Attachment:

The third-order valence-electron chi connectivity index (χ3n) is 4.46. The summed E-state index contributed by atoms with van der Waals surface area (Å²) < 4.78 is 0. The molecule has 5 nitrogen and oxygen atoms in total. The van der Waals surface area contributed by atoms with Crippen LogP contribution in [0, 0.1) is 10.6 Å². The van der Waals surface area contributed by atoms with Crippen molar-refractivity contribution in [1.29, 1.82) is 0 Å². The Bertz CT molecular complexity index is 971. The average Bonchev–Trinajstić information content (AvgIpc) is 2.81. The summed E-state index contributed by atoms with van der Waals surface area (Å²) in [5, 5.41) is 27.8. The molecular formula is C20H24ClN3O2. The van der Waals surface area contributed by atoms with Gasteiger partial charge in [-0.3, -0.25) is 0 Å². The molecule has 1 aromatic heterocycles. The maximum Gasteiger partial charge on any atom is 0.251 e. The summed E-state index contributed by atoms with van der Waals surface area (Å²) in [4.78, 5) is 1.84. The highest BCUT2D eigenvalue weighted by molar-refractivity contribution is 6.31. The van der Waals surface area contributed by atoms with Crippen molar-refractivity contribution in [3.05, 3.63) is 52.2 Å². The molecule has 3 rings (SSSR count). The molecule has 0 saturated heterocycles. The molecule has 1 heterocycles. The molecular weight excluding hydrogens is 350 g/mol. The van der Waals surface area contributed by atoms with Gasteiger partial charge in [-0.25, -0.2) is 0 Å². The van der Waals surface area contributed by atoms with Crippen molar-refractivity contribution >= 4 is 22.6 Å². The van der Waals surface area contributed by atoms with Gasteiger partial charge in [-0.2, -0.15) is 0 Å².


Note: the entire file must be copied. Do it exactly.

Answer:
The third-order valence-electron chi connectivity index (χ3n) is 4.46. The summed E-state index contributed by atoms with van der Waals surface area (Å²) < 4.78 is 0. The molecule has 5 nitrogen and oxygen atoms in total. The van der Waals surface area contributed by atoms with Crippen LogP contribution in [0, 0.1) is 10.6 Å². The van der Waals surface area contributed by atoms with Crippen molar-refractivity contribution in [1.29, 1.82) is 0 Å². The Bertz CT molecular complexity index is 971. The average Bonchev–Trinajstić information content (AvgIpc) is 2.81. The summed E-state index contributed by atoms with van der Waals surface area (Å²) in [5, 5.41) is 27.8. The molecular formula is C20H24ClN3O2. The van der Waals surface area contributed by atoms with Gasteiger partial charge in [-0.3, -0.25) is 0 Å². The molecule has 1 aromatic heterocycles. The maximum Gasteiger partial charge on any atom is 0.251 e. The summed E-state index contributed by atoms with van der Waals surface area (Å²) in [4.78, 5) is 1.84. The highest BCUT2D eigenvalue weighted by molar-refractivity contribution is 6.31. The van der Waals surface area contributed by atoms with Crippen molar-refractivity contribution in [3.05, 3.63) is 52.2 Å². The molecule has 3 rings (SSSR count). The molecule has 0 saturated heterocycles. The molecule has 1 heterocycles. The molecular weight excluding hydrogens is 350 g/mol. The van der Waals surface area contributed by atoms with Gasteiger partial charge in [-0.25, -0.2) is 0 Å². The van der Waals surface area contributed by atoms with Crippen molar-refractivity contribution >= 4 is 22.6 Å². The van der Waals surface area contributed by atoms with Gasteiger partial charge in [-0.2, -0.15) is 0 Å².